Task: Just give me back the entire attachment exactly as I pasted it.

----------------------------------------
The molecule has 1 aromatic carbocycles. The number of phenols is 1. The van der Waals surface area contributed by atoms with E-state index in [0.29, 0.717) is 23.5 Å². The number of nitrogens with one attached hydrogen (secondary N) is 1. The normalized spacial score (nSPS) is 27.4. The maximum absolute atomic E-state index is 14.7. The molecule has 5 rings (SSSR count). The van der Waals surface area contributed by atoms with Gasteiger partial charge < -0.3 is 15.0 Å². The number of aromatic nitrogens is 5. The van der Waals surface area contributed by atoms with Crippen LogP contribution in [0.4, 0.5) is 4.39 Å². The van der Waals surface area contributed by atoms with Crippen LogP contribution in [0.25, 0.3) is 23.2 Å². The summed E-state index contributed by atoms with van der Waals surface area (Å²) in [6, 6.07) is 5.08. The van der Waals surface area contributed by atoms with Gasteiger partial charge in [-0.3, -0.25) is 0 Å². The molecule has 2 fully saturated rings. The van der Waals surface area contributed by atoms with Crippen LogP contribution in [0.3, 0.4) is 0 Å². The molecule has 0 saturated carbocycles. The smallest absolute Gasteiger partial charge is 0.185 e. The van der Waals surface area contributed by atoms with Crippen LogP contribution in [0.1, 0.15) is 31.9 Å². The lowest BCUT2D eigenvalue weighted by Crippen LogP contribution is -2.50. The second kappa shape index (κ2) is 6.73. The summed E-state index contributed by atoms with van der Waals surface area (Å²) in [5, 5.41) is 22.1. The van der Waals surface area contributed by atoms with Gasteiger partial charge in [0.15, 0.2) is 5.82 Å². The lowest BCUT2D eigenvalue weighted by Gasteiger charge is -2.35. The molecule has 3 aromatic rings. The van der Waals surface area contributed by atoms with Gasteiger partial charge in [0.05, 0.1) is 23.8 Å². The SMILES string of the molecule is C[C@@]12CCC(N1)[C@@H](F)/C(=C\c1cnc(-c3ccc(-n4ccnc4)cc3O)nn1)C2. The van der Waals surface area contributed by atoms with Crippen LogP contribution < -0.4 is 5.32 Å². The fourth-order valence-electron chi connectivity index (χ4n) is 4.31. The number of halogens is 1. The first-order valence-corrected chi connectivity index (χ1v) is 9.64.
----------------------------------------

The molecule has 1 aromatic carbocycles. The number of phenols is 1. The van der Waals surface area contributed by atoms with E-state index in [0.29, 0.717) is 23.5 Å². The number of nitrogens with one attached hydrogen (secondary N) is 1. The normalized spacial score (nSPS) is 27.4. The maximum absolute atomic E-state index is 14.7. The molecule has 5 rings (SSSR count). The van der Waals surface area contributed by atoms with Gasteiger partial charge < -0.3 is 15.0 Å². The number of aromatic nitrogens is 5. The van der Waals surface area contributed by atoms with Crippen LogP contribution in [0.4, 0.5) is 4.39 Å². The van der Waals surface area contributed by atoms with Crippen LogP contribution in [0.25, 0.3) is 23.2 Å². The summed E-state index contributed by atoms with van der Waals surface area (Å²) in [6, 6.07) is 5.08. The van der Waals surface area contributed by atoms with Gasteiger partial charge in [-0.3, -0.25) is 0 Å². The molecule has 2 fully saturated rings. The van der Waals surface area contributed by atoms with Crippen LogP contribution in [0.3, 0.4) is 0 Å². The molecule has 0 saturated carbocycles. The smallest absolute Gasteiger partial charge is 0.185 e. The van der Waals surface area contributed by atoms with Crippen LogP contribution in [0.1, 0.15) is 31.9 Å². The lowest BCUT2D eigenvalue weighted by Crippen LogP contribution is -2.50. The second kappa shape index (κ2) is 6.73. The summed E-state index contributed by atoms with van der Waals surface area (Å²) in [5, 5.41) is 22.1. The van der Waals surface area contributed by atoms with Gasteiger partial charge in [0.15, 0.2) is 5.82 Å². The lowest BCUT2D eigenvalue weighted by Gasteiger charge is -2.35. The molecule has 3 aromatic rings. The van der Waals surface area contributed by atoms with Gasteiger partial charge in [0.05, 0.1) is 23.8 Å². The SMILES string of the molecule is C[C@@]12CCC(N1)[C@@H](F)/C(=C\c1cnc(-c3ccc(-n4ccnc4)cc3O)nn1)C2. The van der Waals surface area contributed by atoms with Crippen LogP contribution < -0.4 is 5.32 Å². The fourth-order valence-electron chi connectivity index (χ4n) is 4.31. The number of halogens is 1. The first-order valence-corrected chi connectivity index (χ1v) is 9.64.